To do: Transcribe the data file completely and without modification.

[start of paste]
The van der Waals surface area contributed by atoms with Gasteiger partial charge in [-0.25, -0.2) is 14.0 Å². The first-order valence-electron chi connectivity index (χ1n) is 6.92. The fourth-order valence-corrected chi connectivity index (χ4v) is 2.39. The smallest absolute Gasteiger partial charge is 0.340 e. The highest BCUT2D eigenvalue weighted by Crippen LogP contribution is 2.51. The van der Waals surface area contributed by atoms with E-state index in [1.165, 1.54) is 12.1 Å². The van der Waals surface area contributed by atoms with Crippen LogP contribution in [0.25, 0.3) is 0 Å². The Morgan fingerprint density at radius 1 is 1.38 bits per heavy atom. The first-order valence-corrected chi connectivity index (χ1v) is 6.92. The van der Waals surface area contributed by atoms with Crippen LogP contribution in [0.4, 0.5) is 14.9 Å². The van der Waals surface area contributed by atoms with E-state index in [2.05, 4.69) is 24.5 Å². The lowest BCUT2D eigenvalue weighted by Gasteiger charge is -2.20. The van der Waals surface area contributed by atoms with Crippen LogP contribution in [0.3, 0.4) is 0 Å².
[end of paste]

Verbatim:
The van der Waals surface area contributed by atoms with Gasteiger partial charge in [-0.25, -0.2) is 14.0 Å². The first-order valence-electron chi connectivity index (χ1n) is 6.92. The fourth-order valence-corrected chi connectivity index (χ4v) is 2.39. The smallest absolute Gasteiger partial charge is 0.340 e. The highest BCUT2D eigenvalue weighted by Crippen LogP contribution is 2.51. The van der Waals surface area contributed by atoms with E-state index in [1.165, 1.54) is 12.1 Å². The van der Waals surface area contributed by atoms with Crippen LogP contribution in [0.25, 0.3) is 0 Å². The Morgan fingerprint density at radius 1 is 1.38 bits per heavy atom. The first-order valence-corrected chi connectivity index (χ1v) is 6.92. The van der Waals surface area contributed by atoms with Crippen LogP contribution in [0.4, 0.5) is 14.9 Å². The van der Waals surface area contributed by atoms with E-state index in [2.05, 4.69) is 24.5 Å². The lowest BCUT2D eigenvalue weighted by Gasteiger charge is -2.20. The van der Waals surface area contributed by atoms with Crippen LogP contribution in [0.3, 0.4) is 0 Å².